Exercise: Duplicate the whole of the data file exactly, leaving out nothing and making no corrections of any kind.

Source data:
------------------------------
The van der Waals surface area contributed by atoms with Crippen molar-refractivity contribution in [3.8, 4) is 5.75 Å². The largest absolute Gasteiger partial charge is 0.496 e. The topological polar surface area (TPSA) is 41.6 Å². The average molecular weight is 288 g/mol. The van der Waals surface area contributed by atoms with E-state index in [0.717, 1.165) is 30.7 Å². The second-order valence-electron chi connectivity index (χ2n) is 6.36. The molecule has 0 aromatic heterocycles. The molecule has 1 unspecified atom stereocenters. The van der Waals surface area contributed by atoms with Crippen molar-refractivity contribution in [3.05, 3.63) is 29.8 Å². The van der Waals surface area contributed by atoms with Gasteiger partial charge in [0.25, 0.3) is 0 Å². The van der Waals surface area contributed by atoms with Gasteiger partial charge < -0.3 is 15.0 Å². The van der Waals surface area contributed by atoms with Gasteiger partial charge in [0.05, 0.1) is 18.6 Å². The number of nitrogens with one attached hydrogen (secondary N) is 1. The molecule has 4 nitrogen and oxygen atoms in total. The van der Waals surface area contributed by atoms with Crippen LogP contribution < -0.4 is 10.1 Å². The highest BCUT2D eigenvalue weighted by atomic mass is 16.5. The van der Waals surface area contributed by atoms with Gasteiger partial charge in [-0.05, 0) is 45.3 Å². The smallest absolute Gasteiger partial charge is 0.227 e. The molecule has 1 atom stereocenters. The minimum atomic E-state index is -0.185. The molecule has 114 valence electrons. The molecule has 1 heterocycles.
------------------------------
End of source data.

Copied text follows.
The van der Waals surface area contributed by atoms with Crippen molar-refractivity contribution in [3.8, 4) is 5.75 Å². The largest absolute Gasteiger partial charge is 0.496 e. The topological polar surface area (TPSA) is 41.6 Å². The average molecular weight is 288 g/mol. The van der Waals surface area contributed by atoms with E-state index in [0.717, 1.165) is 30.7 Å². The second-order valence-electron chi connectivity index (χ2n) is 6.36. The molecule has 0 aromatic heterocycles. The molecule has 1 unspecified atom stereocenters. The van der Waals surface area contributed by atoms with Crippen molar-refractivity contribution in [3.05, 3.63) is 29.8 Å². The van der Waals surface area contributed by atoms with Gasteiger partial charge in [0.25, 0.3) is 0 Å². The van der Waals surface area contributed by atoms with Gasteiger partial charge < -0.3 is 15.0 Å². The van der Waals surface area contributed by atoms with Gasteiger partial charge in [0.05, 0.1) is 18.6 Å². The number of nitrogens with one attached hydrogen (secondary N) is 1. The molecule has 4 nitrogen and oxygen atoms in total. The van der Waals surface area contributed by atoms with Crippen LogP contribution < -0.4 is 10.1 Å². The highest BCUT2D eigenvalue weighted by atomic mass is 16.5. The van der Waals surface area contributed by atoms with Gasteiger partial charge in [-0.05, 0) is 45.3 Å². The smallest absolute Gasteiger partial charge is 0.227 e. The molecule has 1 atom stereocenters. The minimum atomic E-state index is -0.185. The molecule has 114 valence electrons. The molecule has 1 heterocycles.